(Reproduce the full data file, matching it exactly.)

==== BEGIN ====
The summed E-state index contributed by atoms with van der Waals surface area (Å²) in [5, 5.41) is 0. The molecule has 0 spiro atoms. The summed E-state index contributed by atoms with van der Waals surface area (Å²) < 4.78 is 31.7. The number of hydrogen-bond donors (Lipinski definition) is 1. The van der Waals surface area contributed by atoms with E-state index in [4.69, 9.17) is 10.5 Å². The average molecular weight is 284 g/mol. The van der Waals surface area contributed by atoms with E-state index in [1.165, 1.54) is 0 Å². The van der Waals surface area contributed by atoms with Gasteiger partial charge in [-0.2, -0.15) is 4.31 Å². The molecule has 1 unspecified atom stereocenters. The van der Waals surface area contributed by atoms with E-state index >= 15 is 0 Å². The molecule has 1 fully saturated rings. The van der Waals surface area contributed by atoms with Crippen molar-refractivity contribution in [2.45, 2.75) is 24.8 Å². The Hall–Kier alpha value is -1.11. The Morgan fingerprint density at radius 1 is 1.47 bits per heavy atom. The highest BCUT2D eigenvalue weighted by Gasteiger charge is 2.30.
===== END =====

The summed E-state index contributed by atoms with van der Waals surface area (Å²) in [5, 5.41) is 0. The molecule has 0 spiro atoms. The summed E-state index contributed by atoms with van der Waals surface area (Å²) < 4.78 is 31.7. The number of hydrogen-bond donors (Lipinski definition) is 1. The van der Waals surface area contributed by atoms with E-state index in [4.69, 9.17) is 10.5 Å². The average molecular weight is 284 g/mol. The van der Waals surface area contributed by atoms with E-state index in [1.165, 1.54) is 0 Å². The van der Waals surface area contributed by atoms with Gasteiger partial charge in [-0.2, -0.15) is 4.31 Å². The molecule has 1 unspecified atom stereocenters. The van der Waals surface area contributed by atoms with E-state index >= 15 is 0 Å². The molecule has 1 fully saturated rings. The van der Waals surface area contributed by atoms with Crippen molar-refractivity contribution in [2.45, 2.75) is 24.8 Å². The Hall–Kier alpha value is -1.11. The Morgan fingerprint density at radius 1 is 1.47 bits per heavy atom. The highest BCUT2D eigenvalue weighted by Gasteiger charge is 2.30.